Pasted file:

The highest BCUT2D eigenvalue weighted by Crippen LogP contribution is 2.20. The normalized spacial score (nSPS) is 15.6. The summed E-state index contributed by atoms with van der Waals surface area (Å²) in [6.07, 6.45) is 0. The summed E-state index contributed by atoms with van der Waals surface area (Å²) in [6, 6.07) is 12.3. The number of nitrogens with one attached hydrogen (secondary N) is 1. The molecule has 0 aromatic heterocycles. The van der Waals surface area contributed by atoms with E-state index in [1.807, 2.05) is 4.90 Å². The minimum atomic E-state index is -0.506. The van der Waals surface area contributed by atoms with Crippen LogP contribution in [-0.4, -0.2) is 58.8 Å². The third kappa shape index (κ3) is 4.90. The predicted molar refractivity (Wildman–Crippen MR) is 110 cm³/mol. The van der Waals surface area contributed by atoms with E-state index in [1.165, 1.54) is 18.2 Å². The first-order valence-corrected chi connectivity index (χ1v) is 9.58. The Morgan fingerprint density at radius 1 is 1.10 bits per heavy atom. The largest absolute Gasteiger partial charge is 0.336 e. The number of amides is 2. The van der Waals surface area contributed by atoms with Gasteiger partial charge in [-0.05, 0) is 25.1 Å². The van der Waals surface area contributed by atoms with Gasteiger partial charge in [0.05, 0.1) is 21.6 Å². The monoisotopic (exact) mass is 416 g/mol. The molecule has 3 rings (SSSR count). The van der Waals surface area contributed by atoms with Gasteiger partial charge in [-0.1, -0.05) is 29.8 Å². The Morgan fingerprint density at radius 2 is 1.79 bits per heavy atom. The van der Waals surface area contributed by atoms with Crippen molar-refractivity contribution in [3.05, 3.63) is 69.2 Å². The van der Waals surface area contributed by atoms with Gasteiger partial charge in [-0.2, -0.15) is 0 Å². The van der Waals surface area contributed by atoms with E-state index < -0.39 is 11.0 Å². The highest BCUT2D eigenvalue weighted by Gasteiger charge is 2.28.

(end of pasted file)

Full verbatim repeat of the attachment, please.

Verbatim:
The highest BCUT2D eigenvalue weighted by Crippen LogP contribution is 2.20. The normalized spacial score (nSPS) is 15.6. The summed E-state index contributed by atoms with van der Waals surface area (Å²) in [6.07, 6.45) is 0. The summed E-state index contributed by atoms with van der Waals surface area (Å²) in [6, 6.07) is 12.3. The number of nitrogens with one attached hydrogen (secondary N) is 1. The molecule has 0 aromatic heterocycles. The van der Waals surface area contributed by atoms with E-state index in [1.807, 2.05) is 4.90 Å². The minimum atomic E-state index is -0.506. The van der Waals surface area contributed by atoms with Crippen LogP contribution in [-0.4, -0.2) is 58.8 Å². The third kappa shape index (κ3) is 4.90. The predicted molar refractivity (Wildman–Crippen MR) is 110 cm³/mol. The van der Waals surface area contributed by atoms with E-state index in [1.165, 1.54) is 18.2 Å². The first-order valence-corrected chi connectivity index (χ1v) is 9.58. The Morgan fingerprint density at radius 1 is 1.10 bits per heavy atom. The largest absolute Gasteiger partial charge is 0.336 e. The number of amides is 2. The van der Waals surface area contributed by atoms with Gasteiger partial charge in [-0.05, 0) is 25.1 Å². The van der Waals surface area contributed by atoms with Gasteiger partial charge in [0.05, 0.1) is 21.6 Å². The monoisotopic (exact) mass is 416 g/mol. The molecule has 3 rings (SSSR count). The van der Waals surface area contributed by atoms with Gasteiger partial charge in [-0.1, -0.05) is 29.8 Å². The Morgan fingerprint density at radius 2 is 1.79 bits per heavy atom. The van der Waals surface area contributed by atoms with Crippen molar-refractivity contribution in [3.05, 3.63) is 69.2 Å². The van der Waals surface area contributed by atoms with Gasteiger partial charge in [-0.2, -0.15) is 0 Å². The van der Waals surface area contributed by atoms with E-state index < -0.39 is 11.0 Å². The highest BCUT2D eigenvalue weighted by Gasteiger charge is 2.28.